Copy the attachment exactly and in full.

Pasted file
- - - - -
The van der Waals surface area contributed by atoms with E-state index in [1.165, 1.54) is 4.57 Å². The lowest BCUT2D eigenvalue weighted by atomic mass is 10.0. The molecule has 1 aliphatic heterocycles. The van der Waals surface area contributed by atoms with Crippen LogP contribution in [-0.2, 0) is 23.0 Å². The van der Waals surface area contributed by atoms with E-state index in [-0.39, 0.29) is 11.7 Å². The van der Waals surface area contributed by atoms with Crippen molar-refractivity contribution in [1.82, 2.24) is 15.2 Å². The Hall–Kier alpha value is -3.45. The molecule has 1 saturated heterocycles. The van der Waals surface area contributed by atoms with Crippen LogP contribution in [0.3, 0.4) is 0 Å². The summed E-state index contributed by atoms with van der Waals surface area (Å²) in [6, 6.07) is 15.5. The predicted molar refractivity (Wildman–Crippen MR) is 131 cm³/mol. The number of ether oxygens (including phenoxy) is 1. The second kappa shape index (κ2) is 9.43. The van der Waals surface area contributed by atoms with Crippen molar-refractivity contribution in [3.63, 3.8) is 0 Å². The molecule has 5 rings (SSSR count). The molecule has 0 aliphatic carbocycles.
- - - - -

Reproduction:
The van der Waals surface area contributed by atoms with E-state index in [1.165, 1.54) is 4.57 Å². The lowest BCUT2D eigenvalue weighted by atomic mass is 10.0. The molecule has 1 aliphatic heterocycles. The van der Waals surface area contributed by atoms with Crippen LogP contribution in [-0.2, 0) is 23.0 Å². The van der Waals surface area contributed by atoms with E-state index in [-0.39, 0.29) is 11.7 Å². The van der Waals surface area contributed by atoms with Crippen molar-refractivity contribution in [1.82, 2.24) is 15.2 Å². The Hall–Kier alpha value is -3.45. The molecule has 1 saturated heterocycles. The van der Waals surface area contributed by atoms with Crippen LogP contribution in [0.3, 0.4) is 0 Å². The summed E-state index contributed by atoms with van der Waals surface area (Å²) in [6, 6.07) is 15.5. The predicted molar refractivity (Wildman–Crippen MR) is 131 cm³/mol. The number of ether oxygens (including phenoxy) is 1. The second kappa shape index (κ2) is 9.43. The van der Waals surface area contributed by atoms with Crippen molar-refractivity contribution in [3.63, 3.8) is 0 Å². The molecule has 5 rings (SSSR count). The molecule has 0 aliphatic carbocycles.